SET OF FOUR ISLE OF WIGHT SAND PICTURES
A rare and fully ‘documented’ set of FOUR sand pictures which depict various scenes on the Isle of Wight. Remarkable for the extraordinary detail achieved, these pictures, framed as one, are fully described, signed and dated: Edward Dore, Newport IOW 1840. The four scenes depicted are: (i) the Window of Carisbrooke Castle (where Charles I tried to escape); (ii) Arreton Church (where the Dairyman’s Daughter lies buried); (iii) Brading Parsonage and (iv) the Needles from Freshwater Bay. These important Sand Pictures were completed during the first year that they became popular. 28 x 10.5ins including the original frame.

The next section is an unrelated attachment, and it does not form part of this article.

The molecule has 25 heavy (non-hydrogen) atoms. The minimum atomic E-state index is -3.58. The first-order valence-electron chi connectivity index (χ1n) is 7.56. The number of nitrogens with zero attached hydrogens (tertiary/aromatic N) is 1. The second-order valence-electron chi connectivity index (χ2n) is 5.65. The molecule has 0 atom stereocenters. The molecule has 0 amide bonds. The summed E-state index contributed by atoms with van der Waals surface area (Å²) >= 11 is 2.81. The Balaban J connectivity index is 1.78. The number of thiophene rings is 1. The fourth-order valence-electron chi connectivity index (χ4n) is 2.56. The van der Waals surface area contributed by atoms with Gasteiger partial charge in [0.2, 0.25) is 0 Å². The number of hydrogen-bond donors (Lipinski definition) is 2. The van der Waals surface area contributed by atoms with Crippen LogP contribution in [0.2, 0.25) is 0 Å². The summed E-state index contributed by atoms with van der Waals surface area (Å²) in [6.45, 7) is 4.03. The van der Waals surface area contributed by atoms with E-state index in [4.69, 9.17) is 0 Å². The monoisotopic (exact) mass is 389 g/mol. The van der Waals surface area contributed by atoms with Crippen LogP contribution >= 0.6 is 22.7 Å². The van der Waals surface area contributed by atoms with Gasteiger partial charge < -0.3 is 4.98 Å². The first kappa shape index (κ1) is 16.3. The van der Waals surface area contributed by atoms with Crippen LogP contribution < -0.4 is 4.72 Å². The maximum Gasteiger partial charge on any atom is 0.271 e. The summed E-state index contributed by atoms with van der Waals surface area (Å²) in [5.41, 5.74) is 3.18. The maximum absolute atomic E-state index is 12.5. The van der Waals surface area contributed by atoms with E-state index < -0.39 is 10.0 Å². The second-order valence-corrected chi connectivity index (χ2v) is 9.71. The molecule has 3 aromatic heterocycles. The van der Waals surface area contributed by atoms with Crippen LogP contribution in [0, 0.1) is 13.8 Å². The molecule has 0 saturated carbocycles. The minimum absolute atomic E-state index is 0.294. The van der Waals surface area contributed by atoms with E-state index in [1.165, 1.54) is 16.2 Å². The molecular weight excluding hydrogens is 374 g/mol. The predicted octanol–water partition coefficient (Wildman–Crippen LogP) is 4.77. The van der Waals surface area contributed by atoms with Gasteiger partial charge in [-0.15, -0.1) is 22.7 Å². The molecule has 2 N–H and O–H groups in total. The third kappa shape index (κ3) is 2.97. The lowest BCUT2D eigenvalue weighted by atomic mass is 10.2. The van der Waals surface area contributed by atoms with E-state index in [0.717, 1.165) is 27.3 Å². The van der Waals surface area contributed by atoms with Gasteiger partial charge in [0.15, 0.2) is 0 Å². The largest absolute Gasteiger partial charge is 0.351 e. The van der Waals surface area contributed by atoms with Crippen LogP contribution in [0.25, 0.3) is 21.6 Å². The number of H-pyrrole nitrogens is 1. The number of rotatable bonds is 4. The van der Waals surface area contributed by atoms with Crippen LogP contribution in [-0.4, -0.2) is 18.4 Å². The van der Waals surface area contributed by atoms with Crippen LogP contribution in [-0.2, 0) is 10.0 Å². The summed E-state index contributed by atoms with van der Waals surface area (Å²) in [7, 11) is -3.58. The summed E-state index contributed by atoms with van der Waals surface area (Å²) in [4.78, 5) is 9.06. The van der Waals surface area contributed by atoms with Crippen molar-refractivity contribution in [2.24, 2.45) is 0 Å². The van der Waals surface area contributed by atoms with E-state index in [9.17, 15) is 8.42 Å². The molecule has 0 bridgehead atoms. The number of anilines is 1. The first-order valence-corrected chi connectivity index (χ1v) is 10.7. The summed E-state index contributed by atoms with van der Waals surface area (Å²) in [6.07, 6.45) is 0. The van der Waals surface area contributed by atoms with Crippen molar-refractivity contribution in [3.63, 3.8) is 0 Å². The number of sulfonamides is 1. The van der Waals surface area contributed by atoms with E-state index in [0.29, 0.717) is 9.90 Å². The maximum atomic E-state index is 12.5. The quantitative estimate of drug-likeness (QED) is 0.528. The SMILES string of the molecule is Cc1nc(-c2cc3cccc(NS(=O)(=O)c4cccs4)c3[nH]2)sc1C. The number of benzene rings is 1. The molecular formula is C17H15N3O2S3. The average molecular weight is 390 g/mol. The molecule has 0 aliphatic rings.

* Sand pictures did not originate on the Isle of Wight (sand had been used to decorate lacquer work in Japan) but they were first became known in Europe in the early 19th century courtesy of the artist James Zobell (1792-1881) of Bavarian descent, who lived in Britain. They became popular when an important centre was established in 1840 at Newport IOW, lead by three artists, one of whom was Edward Dore. There are 21 colours of sand used which are found on the island, mostly from Alum Bay, and only one (bright blue) was artificially dyed, using lapis lazuli.
Stock No: 5081/k
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